In June, Shopee laid off some employees in its food delivery ShopeeFood and online payment ShopeePay teams in Southeast Asia, as well as staff in Mexico, Argentina and Chile. (Photo: TODAY/Ili Nadhirah Mansor)
SINGAPORE: E-commerce giant Shopee cut more jobs on Monday (Sep 19), the most recent in a series of moves following widening losses and slower revenue growth.
The retrenchments were announced internally this morning in town halls with staff.
“These changes are part of our ongoing efforts to optimise operating efficiency with the goal of achieving self-sufficiency across our business,” said a Shopee spokesperson in response to queries about the retrenchments announced on Monday.
“We are extending support to our affected colleagues during this transition.”
Shopee is also in touch with the Creative Media and Publishing Union (CMPU), which represents Shopee’s employees, about its latest “adjustments”, it said in a joint statement with the union.
“The company has assured CMPU that appropriate compensation packages will be extended to affected employees in line with market norms,” the statement read.
“Employment facilitation and assistance, including career coaching and job matching services via CMPU’s network and e2i will be offered, if required.”
Earlier this month, Southeast Asia’s largest e-commerce firm rescinded dozens of job offers. At the time, parent company Sea said it had recently cancelled some offers at Shopee “due to adjustments to hiring plans” on some tech teams, but declined to say how many offers were rescinded.
In June, Shopee laid off some employees in its food delivery ShopeeFood and online payment ShopeePay teams in Southeast Asia, as well as staff in Mexico, Argentina and Chile.
In a letter to Sea employees last week, CEO Forrest Li said that the company had made “some difficult announcements” lately, citing a turbulent period for the tech industry.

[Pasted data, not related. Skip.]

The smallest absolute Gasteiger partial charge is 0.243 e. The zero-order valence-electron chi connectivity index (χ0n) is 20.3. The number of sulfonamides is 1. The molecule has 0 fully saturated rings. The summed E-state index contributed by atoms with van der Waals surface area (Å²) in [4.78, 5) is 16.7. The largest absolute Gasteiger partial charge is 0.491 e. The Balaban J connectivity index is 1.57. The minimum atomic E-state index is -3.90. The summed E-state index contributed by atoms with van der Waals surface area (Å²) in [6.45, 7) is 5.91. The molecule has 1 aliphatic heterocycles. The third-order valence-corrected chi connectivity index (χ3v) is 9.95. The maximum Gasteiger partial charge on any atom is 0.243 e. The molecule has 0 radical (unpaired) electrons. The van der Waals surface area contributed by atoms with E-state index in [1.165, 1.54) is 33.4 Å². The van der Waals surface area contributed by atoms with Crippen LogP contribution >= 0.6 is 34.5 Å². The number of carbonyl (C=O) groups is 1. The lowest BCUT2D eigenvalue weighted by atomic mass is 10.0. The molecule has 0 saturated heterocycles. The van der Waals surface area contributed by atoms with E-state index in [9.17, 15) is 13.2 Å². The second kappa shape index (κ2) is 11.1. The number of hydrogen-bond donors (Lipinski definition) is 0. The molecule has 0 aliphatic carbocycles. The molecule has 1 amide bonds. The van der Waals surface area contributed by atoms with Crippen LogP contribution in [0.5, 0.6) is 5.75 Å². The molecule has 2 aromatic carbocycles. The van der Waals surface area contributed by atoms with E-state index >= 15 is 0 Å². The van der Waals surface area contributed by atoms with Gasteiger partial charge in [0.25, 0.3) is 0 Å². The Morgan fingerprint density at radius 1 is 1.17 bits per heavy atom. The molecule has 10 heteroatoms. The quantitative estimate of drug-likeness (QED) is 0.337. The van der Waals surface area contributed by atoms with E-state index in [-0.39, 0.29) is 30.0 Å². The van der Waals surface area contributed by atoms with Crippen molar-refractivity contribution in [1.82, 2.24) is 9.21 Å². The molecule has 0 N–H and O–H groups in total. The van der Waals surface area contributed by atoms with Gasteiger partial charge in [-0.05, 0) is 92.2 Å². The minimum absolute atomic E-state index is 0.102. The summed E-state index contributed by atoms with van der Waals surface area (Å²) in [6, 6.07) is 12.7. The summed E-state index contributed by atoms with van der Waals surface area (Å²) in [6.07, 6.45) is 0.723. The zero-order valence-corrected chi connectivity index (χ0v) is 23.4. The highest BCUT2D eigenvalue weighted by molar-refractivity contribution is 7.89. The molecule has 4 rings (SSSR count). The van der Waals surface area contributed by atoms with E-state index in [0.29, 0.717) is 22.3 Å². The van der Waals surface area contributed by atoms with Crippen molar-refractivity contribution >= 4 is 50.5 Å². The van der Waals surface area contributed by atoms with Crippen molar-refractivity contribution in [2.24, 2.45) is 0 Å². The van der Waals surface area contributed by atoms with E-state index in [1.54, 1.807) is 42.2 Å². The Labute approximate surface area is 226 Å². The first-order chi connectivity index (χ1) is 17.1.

“Sadly, we are not immune to these shocks,” he wrote.
The “number one objective” for the next 12 to 18 months is achieving self-sufficiency, which means achieving “positive cashflow” as soon as possible, said Li in his letter.
Sea reported a net loss of US$931 million in the second quarter, more than double the loss it made in the same period a year earlier.
In comments provided to CNA, executive director of Digital Industry Singapore Chan Ih Ming noted that given the economic slowdown, companies have to decide “how best to position themselves for the future”, and this might involve adjusting their workforce strength and profiles.
“The rapid growth of the tech sector in recent years has led to intense competition for tech talent globally, resulting in wage escalation and poaching even beyond the tech sector,” he added.
Tech jobs continue to be in high demand, increasing by about 10,000 annually across Singapore’s economy last year, especially for machine learning engineers and backend developers, he said.
“This is largely a result of accelerated digitalisation efforts across companies emerging from the COVID-19 pandemic,” said Mr Chan.
“We remain confident in the growth potential of Singapore’s tech sector as global tech companies continue to invest in Singapore, and many local tech companies expand to pursue growth in the region.”